Anti-competitive conduct, such as a cartel, can be difficult to detect as it is generally carried out in secret. There are no simple indicators that a cartel exists, but there are warning signs that, if picked up, may lead to early detection of a cartel.

As a procurer you are in a good position to notice these warning signs and bring them to the attention of the Commission. Even the most conscientious purchaser can be unaware that a procurement has been affected by cartel conduct. Set out below are things to look out for when going through the procurement process.

Remember – the following factors are indicators of anti-competitive conduct that may call for further investigation. They are not in themselves evidence of such conduct. There may be legitimate business reasons for any of the following conduct. If you have suspicions, tell the Commission.

Look out for suspicious bidding patterns over time

  • a pattern of winning bidders revealed over time, for example, bids being won in a pattern such as A, B, C, A, B, C, or particular bidders always winning contracts of a particular type or size
  • a bidder that bids relatively high in some tenders but then relatively low in other similar tenders
  • a bidder that never wins but keeps on bidding
  • a bidder that rarely bids but always wins when it does so.

Look for suspicious bidding behaviour on a tender

  • likely bidders not submitting a bid
  • bids that are suddenly withdrawn, for example, on the entry of a new bidder
  • bids received at the same time, on the same paper and/or with the same post mark
  • bids received containing identical wording, particularly if it is unusual wording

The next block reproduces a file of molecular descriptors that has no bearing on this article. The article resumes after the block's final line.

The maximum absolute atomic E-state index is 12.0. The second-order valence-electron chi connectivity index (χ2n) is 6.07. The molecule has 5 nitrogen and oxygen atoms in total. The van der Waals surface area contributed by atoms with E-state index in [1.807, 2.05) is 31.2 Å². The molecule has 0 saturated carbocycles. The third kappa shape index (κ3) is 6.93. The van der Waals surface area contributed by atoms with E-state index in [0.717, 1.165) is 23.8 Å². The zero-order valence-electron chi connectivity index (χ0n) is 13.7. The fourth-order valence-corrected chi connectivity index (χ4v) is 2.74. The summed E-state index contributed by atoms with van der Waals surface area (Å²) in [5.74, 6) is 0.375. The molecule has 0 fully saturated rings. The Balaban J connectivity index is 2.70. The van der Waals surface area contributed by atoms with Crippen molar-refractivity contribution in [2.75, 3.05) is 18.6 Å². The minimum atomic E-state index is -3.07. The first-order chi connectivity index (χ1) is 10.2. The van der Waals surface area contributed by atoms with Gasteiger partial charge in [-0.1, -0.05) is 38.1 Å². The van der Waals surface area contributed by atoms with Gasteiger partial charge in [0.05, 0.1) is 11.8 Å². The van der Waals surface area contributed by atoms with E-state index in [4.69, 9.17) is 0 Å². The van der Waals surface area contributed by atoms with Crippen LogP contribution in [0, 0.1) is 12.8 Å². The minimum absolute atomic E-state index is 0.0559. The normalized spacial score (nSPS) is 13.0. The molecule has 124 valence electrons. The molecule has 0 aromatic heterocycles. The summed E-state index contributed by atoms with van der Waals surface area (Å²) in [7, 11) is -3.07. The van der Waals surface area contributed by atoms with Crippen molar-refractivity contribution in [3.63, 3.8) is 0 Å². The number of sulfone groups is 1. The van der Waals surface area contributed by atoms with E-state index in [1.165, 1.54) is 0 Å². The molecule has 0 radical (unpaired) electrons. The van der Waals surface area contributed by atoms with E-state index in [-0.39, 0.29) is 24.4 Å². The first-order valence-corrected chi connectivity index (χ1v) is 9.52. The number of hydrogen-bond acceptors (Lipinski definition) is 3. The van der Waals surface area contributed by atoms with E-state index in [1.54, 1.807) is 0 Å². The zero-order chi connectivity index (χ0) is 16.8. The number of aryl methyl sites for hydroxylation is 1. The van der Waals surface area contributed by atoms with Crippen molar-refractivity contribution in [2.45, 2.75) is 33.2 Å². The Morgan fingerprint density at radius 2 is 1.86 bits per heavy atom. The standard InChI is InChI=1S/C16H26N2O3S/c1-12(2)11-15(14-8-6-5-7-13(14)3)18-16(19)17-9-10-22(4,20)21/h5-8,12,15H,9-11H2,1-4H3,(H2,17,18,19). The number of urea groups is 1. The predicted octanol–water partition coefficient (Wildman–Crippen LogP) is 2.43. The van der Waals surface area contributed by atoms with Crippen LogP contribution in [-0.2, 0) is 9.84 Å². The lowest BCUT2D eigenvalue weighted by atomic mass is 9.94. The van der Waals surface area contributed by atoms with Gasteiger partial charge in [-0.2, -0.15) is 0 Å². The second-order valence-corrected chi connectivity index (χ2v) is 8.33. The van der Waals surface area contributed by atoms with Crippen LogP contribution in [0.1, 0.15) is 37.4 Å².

• bids containing the same errors, for example, misspelled words or mistakes in calculations
  • bids containing less detail than expected, or without required documentation
  • the same amendments being made to bids from different parties
  • last minute amendments made to bids without objective justification.

Look for suspicious pricing

  • suspiciously high individual bids without objective justification
  • all bids surprisingly high
  • identical pricing
  • discounts or rebates that appear similar or have poor justification
  • pricing that makes no sense to you
  • a new company entering the bidding at a much lower price – this may indicate that the new company’s bid is competitive and the existing companies have submitted elevated, non-competitive prices
  • bid pricing is noticeably different from previous bids with no objective justification, for example, a change in input costs. Keeping a database of previous tenders will help you identify this.

Look out for other warning signs

  • the successful bidder not taking the contract, or withdrawing before the contract is awarded, without objective justification
  • the successful bidder later subcontracting to another supplier, particularly one who had submitted a higher bid
  • indications that the competitors have communicated with each other, for example, a bidder having knowledge of a competitor’s bid (or previous bid), a bidder expressing surprise at being the lowest bidder, or a bidder having knowledge of matters that you have only communicated to another bidder and/or a bidder referring to ‘industry’ or ‘standard’ prices or practices.

What do you do if you suspect anti-competitive conduct?

DO
  • carefully question bidders about their bid and their pricing
  • note their replies and carefully record for future reference
  • check your records for any other suspicious signs
  • act normally, so as not to alert the bidders
  • continue with the tender process
  • report your suspicions to the Commission (details below)
DO NOT
  • accuse the bidders of illegal behaviour – if you are right, this may give them time to cover their tracks. If you are wrong, and your actions damage a bidder’s reputation, you may be accused of defamation
  • launch your own internal investigation without contacting the Commission. This might alert parties engaging in anti-competitive conduct that they may be exposed and give them time to destroy evidence
  • attempt to resolve it rather than reporting to the Commission